At time of writing, all new laptop requests have been paused. We are continuing to roll out some laptops to identified essential workers, but there is limited resource available to do this and each request must be signed off by senior leadership and go through your IT&D Business Partner.

Can I have a new mobile phone?

At time of writing, all new iPhone requests have been paused. Any urgent requests for a corporate mobile phone should be signed off by senior leadership and go through your IT&D business partner.

As an alternative please see the instructions above as to how you can access emails through your personal device.

How do I get an iPhone security upgrade?

If you are still in need of an iPhone security upgrade, the Mobile Devices team will be contacting you over the coming weeks, to prepare you to update your iPhone.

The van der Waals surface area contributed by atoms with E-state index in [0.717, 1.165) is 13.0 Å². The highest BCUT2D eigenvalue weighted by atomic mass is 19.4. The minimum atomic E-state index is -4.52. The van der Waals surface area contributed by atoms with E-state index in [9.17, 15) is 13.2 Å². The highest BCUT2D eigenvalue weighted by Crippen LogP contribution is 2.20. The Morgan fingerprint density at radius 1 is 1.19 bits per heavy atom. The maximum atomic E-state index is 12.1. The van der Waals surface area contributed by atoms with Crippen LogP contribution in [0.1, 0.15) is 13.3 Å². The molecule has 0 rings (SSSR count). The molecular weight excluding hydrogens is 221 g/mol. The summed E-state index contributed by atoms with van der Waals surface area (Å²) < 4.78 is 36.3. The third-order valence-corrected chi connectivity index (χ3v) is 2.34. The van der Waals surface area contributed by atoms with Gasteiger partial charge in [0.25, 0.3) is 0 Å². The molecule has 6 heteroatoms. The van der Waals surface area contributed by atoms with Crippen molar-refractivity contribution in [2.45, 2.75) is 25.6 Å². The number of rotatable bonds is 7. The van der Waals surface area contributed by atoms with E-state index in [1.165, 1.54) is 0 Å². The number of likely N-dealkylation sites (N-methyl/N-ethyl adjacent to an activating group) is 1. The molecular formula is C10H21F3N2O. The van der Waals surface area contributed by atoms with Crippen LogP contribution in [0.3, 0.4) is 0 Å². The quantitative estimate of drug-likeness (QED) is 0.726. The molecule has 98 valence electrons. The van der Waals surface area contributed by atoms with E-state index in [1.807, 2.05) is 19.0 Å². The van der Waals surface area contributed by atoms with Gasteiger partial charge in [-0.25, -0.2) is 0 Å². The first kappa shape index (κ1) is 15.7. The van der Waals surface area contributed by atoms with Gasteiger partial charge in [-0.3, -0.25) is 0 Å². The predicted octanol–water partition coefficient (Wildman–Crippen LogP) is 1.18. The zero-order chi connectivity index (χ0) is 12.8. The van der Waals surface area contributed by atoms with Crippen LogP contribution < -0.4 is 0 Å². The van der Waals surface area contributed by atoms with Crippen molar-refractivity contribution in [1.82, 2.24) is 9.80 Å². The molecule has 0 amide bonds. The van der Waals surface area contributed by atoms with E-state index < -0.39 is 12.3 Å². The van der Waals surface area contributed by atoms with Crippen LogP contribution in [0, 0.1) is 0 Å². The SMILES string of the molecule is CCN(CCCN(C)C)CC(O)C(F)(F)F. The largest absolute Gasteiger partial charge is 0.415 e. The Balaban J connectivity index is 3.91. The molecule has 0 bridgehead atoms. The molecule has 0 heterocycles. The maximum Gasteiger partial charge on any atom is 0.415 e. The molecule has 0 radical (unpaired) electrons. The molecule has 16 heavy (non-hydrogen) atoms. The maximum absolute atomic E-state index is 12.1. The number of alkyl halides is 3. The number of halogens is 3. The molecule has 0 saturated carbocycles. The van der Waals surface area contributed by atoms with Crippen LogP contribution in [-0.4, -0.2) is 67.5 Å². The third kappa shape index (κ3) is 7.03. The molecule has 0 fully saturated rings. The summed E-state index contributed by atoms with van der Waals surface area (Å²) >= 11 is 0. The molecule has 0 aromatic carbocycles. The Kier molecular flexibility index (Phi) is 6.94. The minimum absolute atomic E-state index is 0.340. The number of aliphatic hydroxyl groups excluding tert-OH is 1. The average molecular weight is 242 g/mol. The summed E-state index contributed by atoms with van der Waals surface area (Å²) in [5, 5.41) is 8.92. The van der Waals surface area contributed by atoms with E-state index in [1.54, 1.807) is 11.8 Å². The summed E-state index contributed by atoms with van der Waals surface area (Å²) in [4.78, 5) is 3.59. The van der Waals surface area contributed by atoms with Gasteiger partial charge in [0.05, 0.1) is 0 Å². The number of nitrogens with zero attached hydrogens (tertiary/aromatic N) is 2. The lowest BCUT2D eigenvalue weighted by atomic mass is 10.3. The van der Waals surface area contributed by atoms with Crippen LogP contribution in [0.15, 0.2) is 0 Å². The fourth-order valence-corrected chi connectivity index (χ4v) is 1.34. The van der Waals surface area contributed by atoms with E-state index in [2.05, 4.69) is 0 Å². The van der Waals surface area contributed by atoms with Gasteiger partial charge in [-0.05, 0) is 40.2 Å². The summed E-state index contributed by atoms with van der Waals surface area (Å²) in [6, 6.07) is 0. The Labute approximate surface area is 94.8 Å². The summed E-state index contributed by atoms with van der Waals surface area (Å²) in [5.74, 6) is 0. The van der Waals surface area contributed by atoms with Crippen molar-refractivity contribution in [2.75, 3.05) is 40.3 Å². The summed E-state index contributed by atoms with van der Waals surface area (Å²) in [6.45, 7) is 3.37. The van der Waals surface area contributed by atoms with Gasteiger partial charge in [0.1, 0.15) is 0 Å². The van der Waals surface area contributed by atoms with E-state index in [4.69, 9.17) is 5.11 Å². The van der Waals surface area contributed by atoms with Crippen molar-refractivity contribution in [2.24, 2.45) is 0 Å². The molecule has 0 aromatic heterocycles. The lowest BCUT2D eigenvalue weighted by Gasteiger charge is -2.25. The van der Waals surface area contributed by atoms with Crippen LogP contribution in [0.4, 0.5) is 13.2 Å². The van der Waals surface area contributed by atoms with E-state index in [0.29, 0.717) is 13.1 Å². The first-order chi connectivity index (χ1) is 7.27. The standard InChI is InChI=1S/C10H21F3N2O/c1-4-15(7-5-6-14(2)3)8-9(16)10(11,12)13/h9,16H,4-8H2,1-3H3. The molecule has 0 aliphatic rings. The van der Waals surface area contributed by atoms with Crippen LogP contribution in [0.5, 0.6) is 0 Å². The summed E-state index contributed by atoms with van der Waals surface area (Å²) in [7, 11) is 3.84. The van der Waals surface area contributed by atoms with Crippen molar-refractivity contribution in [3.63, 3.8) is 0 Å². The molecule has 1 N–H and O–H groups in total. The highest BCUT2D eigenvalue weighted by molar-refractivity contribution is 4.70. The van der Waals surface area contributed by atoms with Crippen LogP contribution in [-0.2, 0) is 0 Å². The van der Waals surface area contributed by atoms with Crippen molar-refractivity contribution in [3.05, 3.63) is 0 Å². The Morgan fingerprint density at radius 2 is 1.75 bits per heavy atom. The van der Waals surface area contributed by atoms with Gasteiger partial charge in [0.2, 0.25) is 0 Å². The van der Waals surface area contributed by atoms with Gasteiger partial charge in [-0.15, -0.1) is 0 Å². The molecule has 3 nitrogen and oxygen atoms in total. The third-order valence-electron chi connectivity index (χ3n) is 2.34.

What can impact my home broadband speed?

There are a number of additional factors that can impact broadband speeds:

  • where your router is located and what is around it can affect speeds. Wi-Fi signals dissipate quickly through thick materials such as walls, floors and get reflected when surrounded by glass
  • your router can develop errors, which can impact connectivity to your broadband network. This can be resolved by turning off your router, and turning it back on again
  • if you are using a telephone extension cable from the router to the phone wall socket – remove it. Extension cables can reduce your overall speed by over 50%!
  • if you are experiencing poor Wi-Fi – consider using an Ethernet cable directly connected to your router and laptop / PC.
  • use of microwave ovens can impact Wi-Fi signal strength.
  • if you are working from home and are sharing the Internet connection with others in your household be mindful of what they may be doing – are they:
    • watching streaming services such as Netflix or Amazon?
    • online gaming?